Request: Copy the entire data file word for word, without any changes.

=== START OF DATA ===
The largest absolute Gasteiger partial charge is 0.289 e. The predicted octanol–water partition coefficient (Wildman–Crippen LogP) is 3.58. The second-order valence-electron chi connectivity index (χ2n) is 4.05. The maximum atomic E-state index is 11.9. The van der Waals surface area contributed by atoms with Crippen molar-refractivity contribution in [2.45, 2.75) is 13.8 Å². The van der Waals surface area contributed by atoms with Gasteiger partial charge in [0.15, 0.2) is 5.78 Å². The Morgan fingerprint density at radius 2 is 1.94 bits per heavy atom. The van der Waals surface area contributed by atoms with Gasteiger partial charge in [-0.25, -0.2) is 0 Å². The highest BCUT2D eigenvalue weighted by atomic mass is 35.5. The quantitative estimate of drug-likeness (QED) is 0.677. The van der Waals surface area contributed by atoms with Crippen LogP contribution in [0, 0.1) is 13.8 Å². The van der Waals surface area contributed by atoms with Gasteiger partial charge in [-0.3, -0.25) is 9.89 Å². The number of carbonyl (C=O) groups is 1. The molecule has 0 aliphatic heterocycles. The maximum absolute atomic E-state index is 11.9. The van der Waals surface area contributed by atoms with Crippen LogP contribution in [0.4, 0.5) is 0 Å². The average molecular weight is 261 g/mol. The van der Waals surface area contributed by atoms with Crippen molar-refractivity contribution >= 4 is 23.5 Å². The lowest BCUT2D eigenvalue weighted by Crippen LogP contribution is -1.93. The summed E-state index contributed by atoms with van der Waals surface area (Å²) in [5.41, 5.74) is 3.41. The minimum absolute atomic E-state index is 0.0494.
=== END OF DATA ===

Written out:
The largest absolute Gasteiger partial charge is 0.289 e. The predicted octanol–water partition coefficient (Wildman–Crippen LogP) is 3.58. The second-order valence-electron chi connectivity index (χ2n) is 4.05. The maximum atomic E-state index is 11.9. The van der Waals surface area contributed by atoms with Crippen molar-refractivity contribution in [2.45, 2.75) is 13.8 Å². The van der Waals surface area contributed by atoms with Gasteiger partial charge in [0.15, 0.2) is 5.78 Å². The Morgan fingerprint density at radius 2 is 1.94 bits per heavy atom. The van der Waals surface area contributed by atoms with Gasteiger partial charge in [-0.25, -0.2) is 0 Å². The highest BCUT2D eigenvalue weighted by atomic mass is 35.5. The quantitative estimate of drug-likeness (QED) is 0.677. The van der Waals surface area contributed by atoms with Crippen LogP contribution in [0, 0.1) is 13.8 Å². The van der Waals surface area contributed by atoms with Gasteiger partial charge in [-0.3, -0.25) is 9.89 Å². The number of carbonyl (C=O) groups is 1. The molecule has 0 aliphatic heterocycles. The maximum absolute atomic E-state index is 11.9. The van der Waals surface area contributed by atoms with Crippen LogP contribution in [0.4, 0.5) is 0 Å². The average molecular weight is 261 g/mol. The van der Waals surface area contributed by atoms with Crippen molar-refractivity contribution >= 4 is 23.5 Å². The lowest BCUT2D eigenvalue weighted by Crippen LogP contribution is -1.93. The summed E-state index contributed by atoms with van der Waals surface area (Å²) in [5.41, 5.74) is 3.41. The minimum absolute atomic E-state index is 0.0494.